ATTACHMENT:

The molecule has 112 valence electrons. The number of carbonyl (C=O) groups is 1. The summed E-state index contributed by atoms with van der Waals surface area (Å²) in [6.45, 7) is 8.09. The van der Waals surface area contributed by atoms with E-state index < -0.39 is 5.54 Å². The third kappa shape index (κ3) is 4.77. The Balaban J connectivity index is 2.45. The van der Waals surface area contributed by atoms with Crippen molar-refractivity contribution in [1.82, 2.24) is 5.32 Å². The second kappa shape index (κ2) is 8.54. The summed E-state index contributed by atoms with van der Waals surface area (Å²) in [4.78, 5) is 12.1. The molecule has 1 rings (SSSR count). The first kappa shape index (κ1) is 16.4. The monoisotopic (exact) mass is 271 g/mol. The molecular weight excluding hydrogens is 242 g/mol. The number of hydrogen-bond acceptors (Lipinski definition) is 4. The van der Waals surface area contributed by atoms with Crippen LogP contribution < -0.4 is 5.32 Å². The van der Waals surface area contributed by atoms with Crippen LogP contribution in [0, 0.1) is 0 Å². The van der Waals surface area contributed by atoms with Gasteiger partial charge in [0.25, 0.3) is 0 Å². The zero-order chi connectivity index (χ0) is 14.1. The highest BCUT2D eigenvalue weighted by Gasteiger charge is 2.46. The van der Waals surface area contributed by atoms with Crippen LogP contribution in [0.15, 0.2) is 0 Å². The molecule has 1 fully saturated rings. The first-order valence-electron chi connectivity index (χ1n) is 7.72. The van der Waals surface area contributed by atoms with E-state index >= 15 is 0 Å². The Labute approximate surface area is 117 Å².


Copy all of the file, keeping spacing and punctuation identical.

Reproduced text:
The molecule has 112 valence electrons. The number of carbonyl (C=O) groups is 1. The summed E-state index contributed by atoms with van der Waals surface area (Å²) in [6.45, 7) is 8.09. The van der Waals surface area contributed by atoms with E-state index < -0.39 is 5.54 Å². The third kappa shape index (κ3) is 4.77. The Balaban J connectivity index is 2.45. The van der Waals surface area contributed by atoms with Crippen molar-refractivity contribution in [1.82, 2.24) is 5.32 Å². The second kappa shape index (κ2) is 8.54. The summed E-state index contributed by atoms with van der Waals surface area (Å²) in [4.78, 5) is 12.1. The molecule has 1 rings (SSSR count). The first kappa shape index (κ1) is 16.4. The monoisotopic (exact) mass is 271 g/mol. The molecular weight excluding hydrogens is 242 g/mol. The number of hydrogen-bond acceptors (Lipinski definition) is 4. The van der Waals surface area contributed by atoms with Crippen LogP contribution < -0.4 is 5.32 Å². The van der Waals surface area contributed by atoms with Crippen LogP contribution in [0, 0.1) is 0 Å². The van der Waals surface area contributed by atoms with Gasteiger partial charge in [0.25, 0.3) is 0 Å². The zero-order chi connectivity index (χ0) is 14.1. The highest BCUT2D eigenvalue weighted by Gasteiger charge is 2.46. The van der Waals surface area contributed by atoms with Crippen LogP contribution in [0.15, 0.2) is 0 Å². The molecule has 1 fully saturated rings. The first-order valence-electron chi connectivity index (χ1n) is 7.72. The van der Waals surface area contributed by atoms with E-state index >= 15 is 0 Å². The Labute approximate surface area is 117 Å².